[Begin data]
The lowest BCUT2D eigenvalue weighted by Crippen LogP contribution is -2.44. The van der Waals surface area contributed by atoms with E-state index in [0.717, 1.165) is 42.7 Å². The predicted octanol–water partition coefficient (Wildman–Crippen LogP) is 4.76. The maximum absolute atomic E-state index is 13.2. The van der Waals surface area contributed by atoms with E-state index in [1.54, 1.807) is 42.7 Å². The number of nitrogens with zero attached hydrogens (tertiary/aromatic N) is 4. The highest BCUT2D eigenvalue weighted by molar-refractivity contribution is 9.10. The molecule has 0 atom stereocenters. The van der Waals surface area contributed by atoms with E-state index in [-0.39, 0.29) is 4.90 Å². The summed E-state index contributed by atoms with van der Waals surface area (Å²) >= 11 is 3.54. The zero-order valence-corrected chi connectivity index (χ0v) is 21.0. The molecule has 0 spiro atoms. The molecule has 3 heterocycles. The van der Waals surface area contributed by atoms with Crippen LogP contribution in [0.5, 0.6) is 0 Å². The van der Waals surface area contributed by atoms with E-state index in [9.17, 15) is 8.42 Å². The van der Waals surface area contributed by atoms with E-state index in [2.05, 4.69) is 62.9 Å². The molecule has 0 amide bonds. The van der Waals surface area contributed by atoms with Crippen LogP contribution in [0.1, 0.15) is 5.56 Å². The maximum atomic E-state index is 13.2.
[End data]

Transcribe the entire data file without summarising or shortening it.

The lowest BCUT2D eigenvalue weighted by Crippen LogP contribution is -2.44. The van der Waals surface area contributed by atoms with E-state index in [0.717, 1.165) is 42.7 Å². The predicted octanol–water partition coefficient (Wildman–Crippen LogP) is 4.76. The maximum absolute atomic E-state index is 13.2. The van der Waals surface area contributed by atoms with E-state index in [1.54, 1.807) is 42.7 Å². The number of nitrogens with zero attached hydrogens (tertiary/aromatic N) is 4. The highest BCUT2D eigenvalue weighted by molar-refractivity contribution is 9.10. The molecule has 0 atom stereocenters. The van der Waals surface area contributed by atoms with E-state index in [-0.39, 0.29) is 4.90 Å². The summed E-state index contributed by atoms with van der Waals surface area (Å²) >= 11 is 3.54. The zero-order valence-corrected chi connectivity index (χ0v) is 21.0. The molecule has 0 spiro atoms. The molecule has 3 heterocycles. The van der Waals surface area contributed by atoms with Crippen LogP contribution in [0.5, 0.6) is 0 Å². The van der Waals surface area contributed by atoms with E-state index in [9.17, 15) is 8.42 Å². The van der Waals surface area contributed by atoms with E-state index in [2.05, 4.69) is 62.9 Å². The molecule has 0 amide bonds. The van der Waals surface area contributed by atoms with Crippen LogP contribution in [0.1, 0.15) is 5.56 Å². The maximum atomic E-state index is 13.2.